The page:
What I really appreciated was the fact her flyer was well thought out and the Preservation Conservancy’s reasoning was clear. Just because we don’t happen to agree, doesn’t mean we can’t converse. We found ourselves in agreement on a couple of key issues, one being the parking. As a (little l) libertarian at heart, I find the city’s answer of “We’ll just issue permits” , abhorring. I already pay plenty of taxes that go to the maintenance of public streets. I should have the right to drive or park on them as I please. Melissa didn’t sound enthused about permits either. There has to be a better way.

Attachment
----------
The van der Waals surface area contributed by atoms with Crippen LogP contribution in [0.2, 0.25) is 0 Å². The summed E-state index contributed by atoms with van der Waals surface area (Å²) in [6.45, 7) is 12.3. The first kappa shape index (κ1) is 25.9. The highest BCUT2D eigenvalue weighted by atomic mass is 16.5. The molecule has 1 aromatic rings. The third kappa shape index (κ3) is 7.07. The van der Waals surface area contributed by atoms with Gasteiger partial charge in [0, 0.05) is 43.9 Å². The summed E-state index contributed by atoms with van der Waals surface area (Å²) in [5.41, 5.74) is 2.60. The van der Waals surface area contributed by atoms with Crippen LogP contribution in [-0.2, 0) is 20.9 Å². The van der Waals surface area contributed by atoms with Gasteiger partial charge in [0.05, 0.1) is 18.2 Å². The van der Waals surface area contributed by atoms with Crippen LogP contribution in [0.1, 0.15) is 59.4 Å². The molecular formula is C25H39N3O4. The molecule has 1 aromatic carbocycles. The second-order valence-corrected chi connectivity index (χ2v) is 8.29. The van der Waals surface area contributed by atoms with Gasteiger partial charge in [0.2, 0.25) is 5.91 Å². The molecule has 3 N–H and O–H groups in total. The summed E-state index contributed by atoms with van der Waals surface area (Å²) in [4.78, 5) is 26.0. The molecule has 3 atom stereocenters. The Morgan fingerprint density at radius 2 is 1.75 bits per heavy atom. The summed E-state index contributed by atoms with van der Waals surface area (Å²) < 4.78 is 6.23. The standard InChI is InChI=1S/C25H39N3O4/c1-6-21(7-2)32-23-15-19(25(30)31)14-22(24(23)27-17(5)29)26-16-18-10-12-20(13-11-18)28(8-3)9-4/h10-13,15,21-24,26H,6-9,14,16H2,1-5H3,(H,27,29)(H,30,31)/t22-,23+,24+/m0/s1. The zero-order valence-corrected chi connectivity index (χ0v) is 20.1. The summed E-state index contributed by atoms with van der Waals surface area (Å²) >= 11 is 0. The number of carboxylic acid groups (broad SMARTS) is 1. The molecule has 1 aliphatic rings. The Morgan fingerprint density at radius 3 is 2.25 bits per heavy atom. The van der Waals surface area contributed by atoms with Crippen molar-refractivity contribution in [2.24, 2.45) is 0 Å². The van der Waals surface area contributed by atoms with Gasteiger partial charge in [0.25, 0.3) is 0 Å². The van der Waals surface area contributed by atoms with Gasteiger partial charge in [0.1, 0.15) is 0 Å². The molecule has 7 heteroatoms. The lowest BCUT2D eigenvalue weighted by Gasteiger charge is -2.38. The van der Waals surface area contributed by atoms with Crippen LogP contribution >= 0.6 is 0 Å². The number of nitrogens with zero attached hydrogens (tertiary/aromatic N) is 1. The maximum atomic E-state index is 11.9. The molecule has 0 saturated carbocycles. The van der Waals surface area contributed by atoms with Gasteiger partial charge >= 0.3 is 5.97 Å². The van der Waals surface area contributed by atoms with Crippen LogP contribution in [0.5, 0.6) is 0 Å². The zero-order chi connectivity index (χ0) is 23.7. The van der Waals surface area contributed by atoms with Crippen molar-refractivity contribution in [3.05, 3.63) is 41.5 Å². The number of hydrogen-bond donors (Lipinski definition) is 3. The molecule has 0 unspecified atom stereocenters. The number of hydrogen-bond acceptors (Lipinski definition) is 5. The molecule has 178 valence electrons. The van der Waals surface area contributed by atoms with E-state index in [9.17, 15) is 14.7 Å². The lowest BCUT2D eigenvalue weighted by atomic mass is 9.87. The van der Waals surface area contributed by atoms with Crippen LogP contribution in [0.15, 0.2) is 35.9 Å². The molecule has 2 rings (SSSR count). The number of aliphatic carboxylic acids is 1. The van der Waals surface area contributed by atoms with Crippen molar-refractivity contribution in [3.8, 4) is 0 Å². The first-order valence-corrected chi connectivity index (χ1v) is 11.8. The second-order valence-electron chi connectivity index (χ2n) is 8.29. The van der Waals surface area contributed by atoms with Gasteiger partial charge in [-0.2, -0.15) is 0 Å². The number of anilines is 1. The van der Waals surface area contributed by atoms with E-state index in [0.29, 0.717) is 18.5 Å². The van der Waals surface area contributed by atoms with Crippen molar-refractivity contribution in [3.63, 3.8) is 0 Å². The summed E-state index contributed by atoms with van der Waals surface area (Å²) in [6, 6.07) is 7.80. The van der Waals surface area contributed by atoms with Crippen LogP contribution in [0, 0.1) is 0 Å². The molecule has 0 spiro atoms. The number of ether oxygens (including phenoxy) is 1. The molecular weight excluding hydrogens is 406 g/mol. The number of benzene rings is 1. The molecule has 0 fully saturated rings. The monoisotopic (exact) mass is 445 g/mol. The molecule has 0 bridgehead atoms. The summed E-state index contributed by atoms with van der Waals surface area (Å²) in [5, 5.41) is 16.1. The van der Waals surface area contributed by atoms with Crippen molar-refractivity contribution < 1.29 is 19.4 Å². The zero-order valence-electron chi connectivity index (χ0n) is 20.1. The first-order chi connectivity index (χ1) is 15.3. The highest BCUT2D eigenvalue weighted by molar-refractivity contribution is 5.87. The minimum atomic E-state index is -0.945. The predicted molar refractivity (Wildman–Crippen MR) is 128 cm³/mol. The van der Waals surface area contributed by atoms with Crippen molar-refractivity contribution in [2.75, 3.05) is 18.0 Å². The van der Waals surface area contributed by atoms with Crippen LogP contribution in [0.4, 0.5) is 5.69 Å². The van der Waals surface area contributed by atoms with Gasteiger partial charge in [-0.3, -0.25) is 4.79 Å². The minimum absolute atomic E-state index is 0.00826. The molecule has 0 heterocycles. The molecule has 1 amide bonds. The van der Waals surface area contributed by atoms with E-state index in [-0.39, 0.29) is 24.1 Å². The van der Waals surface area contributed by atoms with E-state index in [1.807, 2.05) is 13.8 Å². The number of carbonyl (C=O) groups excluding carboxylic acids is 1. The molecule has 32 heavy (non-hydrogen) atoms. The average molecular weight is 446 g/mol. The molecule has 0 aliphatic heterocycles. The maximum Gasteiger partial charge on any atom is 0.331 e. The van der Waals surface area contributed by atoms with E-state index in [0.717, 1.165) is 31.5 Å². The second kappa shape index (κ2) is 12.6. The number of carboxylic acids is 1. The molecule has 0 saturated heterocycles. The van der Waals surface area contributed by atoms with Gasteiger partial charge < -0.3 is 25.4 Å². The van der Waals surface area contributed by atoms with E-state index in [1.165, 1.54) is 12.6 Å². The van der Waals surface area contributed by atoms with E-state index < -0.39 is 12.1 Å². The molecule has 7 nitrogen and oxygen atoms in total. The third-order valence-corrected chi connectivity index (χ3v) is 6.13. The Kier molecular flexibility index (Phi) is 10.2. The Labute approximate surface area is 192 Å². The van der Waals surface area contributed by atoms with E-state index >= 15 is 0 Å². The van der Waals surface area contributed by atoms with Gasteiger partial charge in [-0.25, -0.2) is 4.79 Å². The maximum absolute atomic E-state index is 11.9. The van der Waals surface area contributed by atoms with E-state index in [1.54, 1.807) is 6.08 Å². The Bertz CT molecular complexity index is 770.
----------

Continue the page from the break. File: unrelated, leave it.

In any case, both Melissa and I have the same message: If this issue is important to you, show up at the city council meeting and make your feelings known. They may have already made up their minds (well, everyone except Allan Bernstein) but, it wouldn’t be the first time an angry mob changed the minds of the city council.
The last item of note on the Regular Session is Item 15, Approve the Veterans Memorial Preferred Concept Plan. Now, to be clear, John Nielsen had nothing to do with this, no matter how much he tries to take credit for it. The memorial, long overdue, is a project the city sought input on from their natural stakeholders, the veterans themselves. And, there are plenty of them in Tustin. The city held two workshops and the project managers were very receptive to ideas they received. I think the finished memorial, to be placed at the recently renamed Tustin Veterans Sports Park, will be a jewel in Tustin’s crown.